11 March 2009


by Alyssa Brugman

Random House Australia. Australian, Young Adult. Paperback rrp $19.95.

Girl Next Door is the MUST read for 2009. With the world in economic crises, children and young adults might think that it isn’t important to them. But after reading this book they may well think again. In our “throwaway” society Girl Next Door will hit a nerve with some readers, encouraging them to re-think their WANT lists.

Jenna-Belle’s life has been turned upside down. Her mother got a promotion with lots more money. Then her father thought he could start his own business so her parents borrowed heavily. They moved into a mansion house, with Jenna-Belle and her brother enrolled in expensive private schools. Then everything went wrong. Workers’ compensation insurance, indemnity insurance, superannuation, income tax, GST and the business not going anywhere.

Her mother finds out she is pregnant. Jenna-Belle’s father disappears.

Now Jenna-Belle has problems. Her mother rarely cooks so Jenna-Belle eats a lot of two-minute noodles and canned soup. She buys her clothes from second hand stores – that can be kind of cool except it isn’t when you buy second hand school shoes to wear to the really posh school you go to.

And Jenna-Belle doesn’t know where her father is any more. Her mother said he has ‘gone to the country’. Jenna-Belle’s thoughts run wild with where her father actually is. Dead, in hospital, prison.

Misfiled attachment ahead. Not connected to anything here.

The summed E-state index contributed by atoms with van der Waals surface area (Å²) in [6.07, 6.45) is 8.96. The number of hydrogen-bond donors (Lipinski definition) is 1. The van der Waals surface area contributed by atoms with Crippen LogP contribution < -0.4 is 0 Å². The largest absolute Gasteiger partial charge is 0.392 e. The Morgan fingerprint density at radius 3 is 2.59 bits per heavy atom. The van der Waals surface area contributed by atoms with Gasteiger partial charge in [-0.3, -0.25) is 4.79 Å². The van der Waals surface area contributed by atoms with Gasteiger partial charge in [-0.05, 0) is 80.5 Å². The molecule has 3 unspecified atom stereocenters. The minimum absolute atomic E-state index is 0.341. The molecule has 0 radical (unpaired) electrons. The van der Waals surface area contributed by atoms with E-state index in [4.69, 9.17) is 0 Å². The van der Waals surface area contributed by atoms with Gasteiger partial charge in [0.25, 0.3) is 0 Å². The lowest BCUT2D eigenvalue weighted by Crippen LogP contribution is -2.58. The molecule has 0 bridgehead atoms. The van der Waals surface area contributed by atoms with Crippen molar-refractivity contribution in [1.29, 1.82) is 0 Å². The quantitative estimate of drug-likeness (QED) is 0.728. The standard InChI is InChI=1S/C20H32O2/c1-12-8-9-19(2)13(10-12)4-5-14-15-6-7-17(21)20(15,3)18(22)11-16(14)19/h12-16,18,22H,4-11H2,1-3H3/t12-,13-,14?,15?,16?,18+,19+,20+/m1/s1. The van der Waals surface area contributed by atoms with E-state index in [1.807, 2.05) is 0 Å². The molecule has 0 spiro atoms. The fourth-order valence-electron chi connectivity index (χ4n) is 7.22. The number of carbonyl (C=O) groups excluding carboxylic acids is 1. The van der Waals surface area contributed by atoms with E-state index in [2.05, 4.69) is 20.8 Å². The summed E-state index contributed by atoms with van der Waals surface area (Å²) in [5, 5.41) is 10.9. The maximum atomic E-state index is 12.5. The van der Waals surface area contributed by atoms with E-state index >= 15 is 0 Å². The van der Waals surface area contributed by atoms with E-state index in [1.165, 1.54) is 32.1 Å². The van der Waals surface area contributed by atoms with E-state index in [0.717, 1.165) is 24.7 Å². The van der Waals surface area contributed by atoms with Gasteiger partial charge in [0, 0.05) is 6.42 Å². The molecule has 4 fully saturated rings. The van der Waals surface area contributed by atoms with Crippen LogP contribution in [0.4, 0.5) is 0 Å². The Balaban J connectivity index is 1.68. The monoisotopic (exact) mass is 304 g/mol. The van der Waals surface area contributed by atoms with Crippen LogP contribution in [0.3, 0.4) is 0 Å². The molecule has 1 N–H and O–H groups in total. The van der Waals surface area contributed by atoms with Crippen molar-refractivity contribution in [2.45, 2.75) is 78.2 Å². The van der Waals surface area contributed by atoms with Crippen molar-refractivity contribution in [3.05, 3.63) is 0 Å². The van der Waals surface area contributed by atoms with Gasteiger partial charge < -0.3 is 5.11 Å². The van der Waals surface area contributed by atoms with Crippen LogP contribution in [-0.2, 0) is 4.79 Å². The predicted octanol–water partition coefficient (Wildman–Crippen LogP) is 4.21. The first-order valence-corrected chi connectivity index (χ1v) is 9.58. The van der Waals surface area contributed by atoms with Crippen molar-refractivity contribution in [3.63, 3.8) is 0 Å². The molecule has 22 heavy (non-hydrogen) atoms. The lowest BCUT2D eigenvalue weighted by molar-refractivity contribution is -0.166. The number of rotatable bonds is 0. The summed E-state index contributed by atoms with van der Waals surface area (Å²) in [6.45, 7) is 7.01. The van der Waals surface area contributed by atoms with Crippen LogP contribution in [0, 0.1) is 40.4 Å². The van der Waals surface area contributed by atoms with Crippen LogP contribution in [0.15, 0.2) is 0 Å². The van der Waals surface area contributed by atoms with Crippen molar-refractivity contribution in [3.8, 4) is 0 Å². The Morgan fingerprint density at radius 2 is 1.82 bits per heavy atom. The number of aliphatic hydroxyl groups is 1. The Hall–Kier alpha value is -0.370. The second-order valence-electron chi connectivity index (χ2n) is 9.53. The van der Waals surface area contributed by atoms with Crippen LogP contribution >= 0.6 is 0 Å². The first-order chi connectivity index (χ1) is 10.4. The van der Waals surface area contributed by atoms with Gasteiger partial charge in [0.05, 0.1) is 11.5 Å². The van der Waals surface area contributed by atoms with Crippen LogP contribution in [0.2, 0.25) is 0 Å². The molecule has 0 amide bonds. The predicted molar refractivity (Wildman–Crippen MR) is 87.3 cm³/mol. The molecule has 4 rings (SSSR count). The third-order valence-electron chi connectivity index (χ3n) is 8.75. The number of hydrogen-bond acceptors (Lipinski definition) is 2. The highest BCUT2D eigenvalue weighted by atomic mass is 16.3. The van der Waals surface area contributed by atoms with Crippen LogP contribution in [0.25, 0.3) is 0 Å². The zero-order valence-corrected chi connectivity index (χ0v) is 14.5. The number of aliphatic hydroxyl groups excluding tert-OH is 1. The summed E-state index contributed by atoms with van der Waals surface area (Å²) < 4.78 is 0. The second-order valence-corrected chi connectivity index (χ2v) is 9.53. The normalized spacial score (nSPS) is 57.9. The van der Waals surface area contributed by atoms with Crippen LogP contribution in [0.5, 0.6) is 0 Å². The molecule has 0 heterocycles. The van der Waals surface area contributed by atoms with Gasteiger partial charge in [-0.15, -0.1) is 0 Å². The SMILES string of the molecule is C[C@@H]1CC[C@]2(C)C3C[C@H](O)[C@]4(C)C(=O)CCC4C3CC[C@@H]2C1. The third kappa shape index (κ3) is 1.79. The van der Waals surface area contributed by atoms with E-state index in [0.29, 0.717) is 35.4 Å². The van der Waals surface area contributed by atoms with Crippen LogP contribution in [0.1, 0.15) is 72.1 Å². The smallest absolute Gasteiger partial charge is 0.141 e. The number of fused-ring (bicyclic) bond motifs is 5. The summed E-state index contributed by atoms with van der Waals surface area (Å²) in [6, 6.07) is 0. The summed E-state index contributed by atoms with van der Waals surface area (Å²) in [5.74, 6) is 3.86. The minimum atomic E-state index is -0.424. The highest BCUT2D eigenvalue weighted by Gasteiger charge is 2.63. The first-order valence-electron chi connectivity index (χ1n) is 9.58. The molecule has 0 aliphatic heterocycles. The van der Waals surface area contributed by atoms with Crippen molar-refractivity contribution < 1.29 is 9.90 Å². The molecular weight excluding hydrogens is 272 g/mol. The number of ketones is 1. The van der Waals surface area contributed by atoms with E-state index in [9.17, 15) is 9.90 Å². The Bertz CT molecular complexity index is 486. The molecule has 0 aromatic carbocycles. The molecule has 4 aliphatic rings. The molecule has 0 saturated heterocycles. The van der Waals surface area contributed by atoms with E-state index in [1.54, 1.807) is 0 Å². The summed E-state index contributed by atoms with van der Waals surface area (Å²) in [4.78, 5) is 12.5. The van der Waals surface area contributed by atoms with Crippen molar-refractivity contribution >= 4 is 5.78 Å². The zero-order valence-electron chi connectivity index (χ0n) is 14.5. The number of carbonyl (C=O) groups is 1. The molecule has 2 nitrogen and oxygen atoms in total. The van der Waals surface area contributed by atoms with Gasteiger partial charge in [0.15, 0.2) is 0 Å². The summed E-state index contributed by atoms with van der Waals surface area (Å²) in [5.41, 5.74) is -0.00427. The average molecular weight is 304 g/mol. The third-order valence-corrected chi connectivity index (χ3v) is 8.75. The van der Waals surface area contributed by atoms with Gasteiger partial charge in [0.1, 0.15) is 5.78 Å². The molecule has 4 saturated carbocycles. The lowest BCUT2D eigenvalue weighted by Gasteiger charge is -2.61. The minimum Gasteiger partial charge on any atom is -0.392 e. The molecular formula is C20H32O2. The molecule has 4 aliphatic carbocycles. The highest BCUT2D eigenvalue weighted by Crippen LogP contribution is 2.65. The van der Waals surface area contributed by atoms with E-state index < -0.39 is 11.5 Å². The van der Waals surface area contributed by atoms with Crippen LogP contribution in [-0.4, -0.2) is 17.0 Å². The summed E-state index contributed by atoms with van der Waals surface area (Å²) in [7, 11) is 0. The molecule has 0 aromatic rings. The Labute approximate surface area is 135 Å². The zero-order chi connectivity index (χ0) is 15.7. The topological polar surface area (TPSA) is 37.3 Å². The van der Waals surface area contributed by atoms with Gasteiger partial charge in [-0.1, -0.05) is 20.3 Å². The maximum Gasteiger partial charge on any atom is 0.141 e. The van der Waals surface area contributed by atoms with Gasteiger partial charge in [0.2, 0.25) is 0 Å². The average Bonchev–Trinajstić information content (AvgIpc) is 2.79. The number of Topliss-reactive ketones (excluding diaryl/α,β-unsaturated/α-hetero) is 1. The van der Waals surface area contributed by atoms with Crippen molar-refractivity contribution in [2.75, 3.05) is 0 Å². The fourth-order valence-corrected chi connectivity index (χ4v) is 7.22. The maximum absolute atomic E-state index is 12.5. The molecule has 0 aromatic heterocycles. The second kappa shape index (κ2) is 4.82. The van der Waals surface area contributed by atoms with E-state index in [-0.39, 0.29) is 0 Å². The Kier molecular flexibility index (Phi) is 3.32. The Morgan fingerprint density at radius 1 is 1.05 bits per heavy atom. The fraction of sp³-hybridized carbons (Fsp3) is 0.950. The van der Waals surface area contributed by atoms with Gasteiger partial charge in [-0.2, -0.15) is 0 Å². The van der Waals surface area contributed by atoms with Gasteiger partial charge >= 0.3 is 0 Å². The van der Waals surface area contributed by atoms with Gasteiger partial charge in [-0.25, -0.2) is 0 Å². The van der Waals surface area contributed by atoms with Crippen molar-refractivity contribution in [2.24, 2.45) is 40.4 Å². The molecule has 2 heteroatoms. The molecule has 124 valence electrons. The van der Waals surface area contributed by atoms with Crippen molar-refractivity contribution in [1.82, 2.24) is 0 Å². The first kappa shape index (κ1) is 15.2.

Her mother is now renting out the spare rooms in their large mansion. The new lodger, Bryce Cole, introduces Jenna-Belle to another side of life. A life she never knew existed. And when the family finally gets evicted from their home Bryce is there to save the day. Or so it seems. Is he really helping or just dragging the family to somewhere even worse.

Jenna-Belle, her mother and brother learn possessions are worth nothing but family is everything. From rich kid to pauper – Jenna-Belle grows up very quickly and starts to appreciate what she has.

This is a story with a believable dimension of truth and realism. The hard economic kind. This could be a good warning to some and a wake up call to others. It’s a great reminder to appreciate what your family does for you. Well written, funny and very topical. Grab it while you can still afford to!


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